TURLOCK, Stanislaus County (CBS 5) – On Sunday, a lot of eyes will be San Francisco 49ers quarterback Colin Kaepernick, but in the Central Valley, a lot of hearts are already beating in appreciation.

Kaepernick, who grew up in Turlock, has a big heart for a group of very special children: boys and girls born with the most common birth defect: congenital heart disease. Every year, roughly 40,000 kids are born with this disease.

“He was looking for something to donate his time and his name to he said ”I want to do something that will help kids with heart defects,” said his mother Teresa Kaepernick.

“This is before he signed his first contract,” said his father Rick, “which was really very, very encouraging; very satisfying and gratifying as a parent.”

Teresa and Rick Kaepernick lost 2 infant sons to congenital heart defects years before they adopted Colin. They were surprised and extremely touched when he decided to help these children.

“He’s reaching out and trying to help others,” said Teresa. “You want your kids to be that way.”

Kimberlie Gamino is founder and director of Camp Taylor, a summer camp for kids with congenital heart disease. Camp Taylor is located a few miles northeast of Turlock.

“For Colin to choose to help people with heart disease, it is a blessing that you can’t even measure because it’s made such a difference and given such a burst of love and joy to the kids that we serve,” said Gamino.

The summer camp is named after her son Taylor, who was born with half a heart. “He has undergone four open heart surgeries, and he suffered a stroke early on and he’s doing incredibly well today,” said Gamino.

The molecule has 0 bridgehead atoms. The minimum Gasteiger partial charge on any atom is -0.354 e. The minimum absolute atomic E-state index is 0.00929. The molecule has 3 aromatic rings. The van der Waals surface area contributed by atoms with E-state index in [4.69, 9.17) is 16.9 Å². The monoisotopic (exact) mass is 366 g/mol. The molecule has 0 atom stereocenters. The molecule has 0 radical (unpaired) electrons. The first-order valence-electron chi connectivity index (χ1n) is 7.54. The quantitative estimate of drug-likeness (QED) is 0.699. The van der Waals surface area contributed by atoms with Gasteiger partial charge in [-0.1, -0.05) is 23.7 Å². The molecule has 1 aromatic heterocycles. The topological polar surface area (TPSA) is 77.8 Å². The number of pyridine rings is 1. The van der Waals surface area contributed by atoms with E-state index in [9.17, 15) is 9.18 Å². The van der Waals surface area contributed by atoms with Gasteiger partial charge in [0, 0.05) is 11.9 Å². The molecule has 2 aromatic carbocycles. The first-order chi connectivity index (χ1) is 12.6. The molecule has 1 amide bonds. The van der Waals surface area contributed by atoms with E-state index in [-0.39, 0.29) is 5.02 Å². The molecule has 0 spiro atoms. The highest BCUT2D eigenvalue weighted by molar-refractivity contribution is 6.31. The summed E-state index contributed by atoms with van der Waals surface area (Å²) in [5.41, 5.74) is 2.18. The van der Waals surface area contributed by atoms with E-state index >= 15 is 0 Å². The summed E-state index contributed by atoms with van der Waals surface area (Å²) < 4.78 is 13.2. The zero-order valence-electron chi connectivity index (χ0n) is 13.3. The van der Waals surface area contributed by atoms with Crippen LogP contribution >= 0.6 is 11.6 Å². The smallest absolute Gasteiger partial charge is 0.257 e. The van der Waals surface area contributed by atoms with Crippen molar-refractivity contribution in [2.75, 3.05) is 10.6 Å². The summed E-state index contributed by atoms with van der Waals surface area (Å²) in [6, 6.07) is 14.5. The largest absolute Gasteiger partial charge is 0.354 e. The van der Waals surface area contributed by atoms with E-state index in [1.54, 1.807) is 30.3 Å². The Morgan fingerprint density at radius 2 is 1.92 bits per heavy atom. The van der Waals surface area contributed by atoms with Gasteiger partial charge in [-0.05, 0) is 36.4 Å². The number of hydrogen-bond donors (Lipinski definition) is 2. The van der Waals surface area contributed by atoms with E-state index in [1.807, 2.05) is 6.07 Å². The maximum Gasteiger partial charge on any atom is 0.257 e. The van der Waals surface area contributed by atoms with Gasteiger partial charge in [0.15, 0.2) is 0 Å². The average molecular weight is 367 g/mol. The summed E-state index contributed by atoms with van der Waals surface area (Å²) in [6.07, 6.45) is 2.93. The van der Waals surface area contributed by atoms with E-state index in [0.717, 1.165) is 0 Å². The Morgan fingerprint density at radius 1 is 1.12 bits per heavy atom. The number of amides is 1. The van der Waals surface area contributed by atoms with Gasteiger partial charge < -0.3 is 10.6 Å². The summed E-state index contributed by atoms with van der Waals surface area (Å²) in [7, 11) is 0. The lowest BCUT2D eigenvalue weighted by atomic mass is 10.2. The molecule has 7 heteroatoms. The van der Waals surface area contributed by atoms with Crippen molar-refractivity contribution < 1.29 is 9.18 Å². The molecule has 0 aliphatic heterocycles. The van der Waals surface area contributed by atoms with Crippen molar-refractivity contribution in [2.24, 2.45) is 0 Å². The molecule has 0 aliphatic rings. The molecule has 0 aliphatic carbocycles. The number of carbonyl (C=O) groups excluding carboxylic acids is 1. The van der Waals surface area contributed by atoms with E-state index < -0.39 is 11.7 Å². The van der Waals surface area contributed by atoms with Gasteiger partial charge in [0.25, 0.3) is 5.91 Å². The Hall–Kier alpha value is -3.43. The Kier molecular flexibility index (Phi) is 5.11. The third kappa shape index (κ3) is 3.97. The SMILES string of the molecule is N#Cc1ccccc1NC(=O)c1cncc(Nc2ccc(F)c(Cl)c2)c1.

At Camp Taylor, kids are kids: they forget about their scars, forget they even have heart disease.

The campers get to try new things that they could never do at home: horse back riding, swimming, archery, zip lines. All of these activities are designed to help the children build self-confidence.

They also get to make new friends with kids like themselves as well as with superstars like Kaepernick. His father said Kaepernick loves these kids.

“I thought one of the coolest things I saw was him spend hours in a swimming pool with the kids,” said Rick Kaepernick. “Not one kid asked about a tattoo. Colin didn’t ask about their scars. They were just kids.”

The camp’s medical director, pediatric cardiologist Dr. Kavin Desai of Kaiser Permanente and Packard Children’s Hospital said that 30 years ago, most of these kids would not have survived to adulthood but today they do and that’s why Camp Taylor helps.

“A 7-year-old who has a certain heart problem and then they see an 18- or 19-year-old kid who has exactly the same thing and they look at them and say ‘wow, I’m going to be ok, I can actually grow up and be like this person,'” said Desai.

For the camp, Colin Kaepernick has endorsed a new t-shirt: Kaepernicking for a Cause.

Anyone can buy one. And, part of the proceeds will help more kids be kids.

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